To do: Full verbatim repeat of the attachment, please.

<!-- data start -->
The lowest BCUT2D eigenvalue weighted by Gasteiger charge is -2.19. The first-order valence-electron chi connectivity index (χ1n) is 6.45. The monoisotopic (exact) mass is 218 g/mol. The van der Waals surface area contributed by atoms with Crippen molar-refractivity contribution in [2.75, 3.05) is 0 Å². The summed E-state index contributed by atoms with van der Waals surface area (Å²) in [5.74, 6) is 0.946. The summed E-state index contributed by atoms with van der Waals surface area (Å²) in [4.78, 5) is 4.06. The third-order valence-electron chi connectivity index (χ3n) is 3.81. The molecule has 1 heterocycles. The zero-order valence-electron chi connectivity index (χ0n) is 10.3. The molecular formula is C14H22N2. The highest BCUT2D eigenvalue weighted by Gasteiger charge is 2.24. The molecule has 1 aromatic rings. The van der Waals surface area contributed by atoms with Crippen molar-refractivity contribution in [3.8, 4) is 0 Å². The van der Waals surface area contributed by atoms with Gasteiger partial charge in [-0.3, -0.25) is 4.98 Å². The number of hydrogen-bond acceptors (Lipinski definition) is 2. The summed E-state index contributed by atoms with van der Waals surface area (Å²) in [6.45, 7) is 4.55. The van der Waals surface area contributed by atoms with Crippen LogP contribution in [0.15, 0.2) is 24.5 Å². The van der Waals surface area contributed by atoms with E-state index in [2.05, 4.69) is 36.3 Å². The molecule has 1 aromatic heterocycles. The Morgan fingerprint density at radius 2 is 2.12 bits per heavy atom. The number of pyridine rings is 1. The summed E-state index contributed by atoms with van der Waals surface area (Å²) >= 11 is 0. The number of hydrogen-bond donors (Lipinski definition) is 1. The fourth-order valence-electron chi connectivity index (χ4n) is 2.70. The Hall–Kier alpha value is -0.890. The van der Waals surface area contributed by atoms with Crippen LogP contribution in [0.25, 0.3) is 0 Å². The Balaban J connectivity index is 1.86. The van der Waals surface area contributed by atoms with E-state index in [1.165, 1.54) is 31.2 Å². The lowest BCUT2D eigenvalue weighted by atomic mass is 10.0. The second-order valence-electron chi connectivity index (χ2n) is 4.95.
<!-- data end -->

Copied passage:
The lowest BCUT2D eigenvalue weighted by Gasteiger charge is -2.19. The first-order valence-electron chi connectivity index (χ1n) is 6.45. The monoisotopic (exact) mass is 218 g/mol. The van der Waals surface area contributed by atoms with Crippen molar-refractivity contribution in [2.75, 3.05) is 0 Å². The summed E-state index contributed by atoms with van der Waals surface area (Å²) in [5.74, 6) is 0.946. The summed E-state index contributed by atoms with van der Waals surface area (Å²) in [4.78, 5) is 4.06. The third-order valence-electron chi connectivity index (χ3n) is 3.81. The molecule has 1 heterocycles. The zero-order valence-electron chi connectivity index (χ0n) is 10.3. The molecular formula is C14H22N2. The highest BCUT2D eigenvalue weighted by Gasteiger charge is 2.24. The molecule has 1 aromatic rings. The van der Waals surface area contributed by atoms with Crippen molar-refractivity contribution in [3.8, 4) is 0 Å². The van der Waals surface area contributed by atoms with Gasteiger partial charge in [-0.3, -0.25) is 4.98 Å². The number of hydrogen-bond acceptors (Lipinski definition) is 2. The summed E-state index contributed by atoms with van der Waals surface area (Å²) in [6.45, 7) is 4.55. The van der Waals surface area contributed by atoms with Crippen LogP contribution in [0.15, 0.2) is 24.5 Å². The van der Waals surface area contributed by atoms with E-state index in [2.05, 4.69) is 36.3 Å². The molecule has 1 aromatic heterocycles. The Morgan fingerprint density at radius 2 is 2.12 bits per heavy atom. The number of pyridine rings is 1. The summed E-state index contributed by atoms with van der Waals surface area (Å²) >= 11 is 0. The number of hydrogen-bond donors (Lipinski definition) is 1. The fourth-order valence-electron chi connectivity index (χ4n) is 2.70. The Hall–Kier alpha value is -0.890. The van der Waals surface area contributed by atoms with Crippen LogP contribution in [0.25, 0.3) is 0 Å². The Balaban J connectivity index is 1.86. The van der Waals surface area contributed by atoms with E-state index in [1.165, 1.54) is 31.2 Å². The lowest BCUT2D eigenvalue weighted by atomic mass is 10.0. The second-order valence-electron chi connectivity index (χ2n) is 4.95.